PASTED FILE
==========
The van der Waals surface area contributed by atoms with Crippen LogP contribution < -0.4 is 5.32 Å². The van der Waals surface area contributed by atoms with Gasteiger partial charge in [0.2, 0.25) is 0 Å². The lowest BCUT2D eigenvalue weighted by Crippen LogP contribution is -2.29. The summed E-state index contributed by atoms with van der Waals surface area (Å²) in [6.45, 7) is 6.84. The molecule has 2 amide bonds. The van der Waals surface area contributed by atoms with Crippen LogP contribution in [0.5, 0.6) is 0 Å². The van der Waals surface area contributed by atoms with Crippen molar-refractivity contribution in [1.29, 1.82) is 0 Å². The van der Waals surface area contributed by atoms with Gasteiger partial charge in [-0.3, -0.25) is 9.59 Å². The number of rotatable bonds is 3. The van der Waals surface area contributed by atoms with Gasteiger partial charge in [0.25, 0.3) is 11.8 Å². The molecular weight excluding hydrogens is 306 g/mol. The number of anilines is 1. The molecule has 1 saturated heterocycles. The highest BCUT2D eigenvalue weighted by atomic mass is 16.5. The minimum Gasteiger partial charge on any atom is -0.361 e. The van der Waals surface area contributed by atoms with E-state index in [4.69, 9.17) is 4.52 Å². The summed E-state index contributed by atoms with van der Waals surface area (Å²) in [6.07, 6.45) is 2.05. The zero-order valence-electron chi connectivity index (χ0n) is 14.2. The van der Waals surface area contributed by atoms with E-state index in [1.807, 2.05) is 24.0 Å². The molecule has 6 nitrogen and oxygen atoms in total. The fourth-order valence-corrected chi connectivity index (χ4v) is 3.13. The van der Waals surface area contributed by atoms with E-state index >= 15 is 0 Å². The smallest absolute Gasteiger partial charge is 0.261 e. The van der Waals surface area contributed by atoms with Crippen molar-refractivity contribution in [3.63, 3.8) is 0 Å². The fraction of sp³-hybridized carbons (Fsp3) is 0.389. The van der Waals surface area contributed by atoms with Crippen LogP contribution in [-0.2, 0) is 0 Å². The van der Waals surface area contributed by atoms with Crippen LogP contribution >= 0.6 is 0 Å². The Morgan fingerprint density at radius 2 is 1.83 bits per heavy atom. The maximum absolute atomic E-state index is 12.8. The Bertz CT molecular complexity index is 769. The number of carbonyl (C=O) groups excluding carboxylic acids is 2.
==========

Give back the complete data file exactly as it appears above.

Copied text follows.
The van der Waals surface area contributed by atoms with Crippen LogP contribution < -0.4 is 5.32 Å². The van der Waals surface area contributed by atoms with Gasteiger partial charge in [0.2, 0.25) is 0 Å². The lowest BCUT2D eigenvalue weighted by Crippen LogP contribution is -2.29. The summed E-state index contributed by atoms with van der Waals surface area (Å²) in [6.45, 7) is 6.84. The molecule has 2 amide bonds. The van der Waals surface area contributed by atoms with Crippen LogP contribution in [0.5, 0.6) is 0 Å². The van der Waals surface area contributed by atoms with Crippen molar-refractivity contribution in [1.29, 1.82) is 0 Å². The van der Waals surface area contributed by atoms with Gasteiger partial charge in [-0.3, -0.25) is 9.59 Å². The number of rotatable bonds is 3. The van der Waals surface area contributed by atoms with Gasteiger partial charge in [0.25, 0.3) is 11.8 Å². The molecular weight excluding hydrogens is 306 g/mol. The number of anilines is 1. The molecule has 1 saturated heterocycles. The highest BCUT2D eigenvalue weighted by atomic mass is 16.5. The minimum Gasteiger partial charge on any atom is -0.361 e. The van der Waals surface area contributed by atoms with E-state index in [4.69, 9.17) is 4.52 Å². The summed E-state index contributed by atoms with van der Waals surface area (Å²) in [6.07, 6.45) is 2.05. The zero-order valence-electron chi connectivity index (χ0n) is 14.2. The van der Waals surface area contributed by atoms with E-state index in [1.807, 2.05) is 24.0 Å². The molecule has 6 nitrogen and oxygen atoms in total. The fourth-order valence-corrected chi connectivity index (χ4v) is 3.13. The van der Waals surface area contributed by atoms with E-state index >= 15 is 0 Å². The smallest absolute Gasteiger partial charge is 0.261 e. The van der Waals surface area contributed by atoms with Crippen molar-refractivity contribution in [3.63, 3.8) is 0 Å². The fraction of sp³-hybridized carbons (Fsp3) is 0.389. The van der Waals surface area contributed by atoms with Crippen LogP contribution in [-0.2, 0) is 0 Å². The van der Waals surface area contributed by atoms with Crippen LogP contribution >= 0.6 is 0 Å². The Morgan fingerprint density at radius 2 is 1.83 bits per heavy atom. The maximum absolute atomic E-state index is 12.8. The Bertz CT molecular complexity index is 769. The number of carbonyl (C=O) groups excluding carboxylic acids is 2.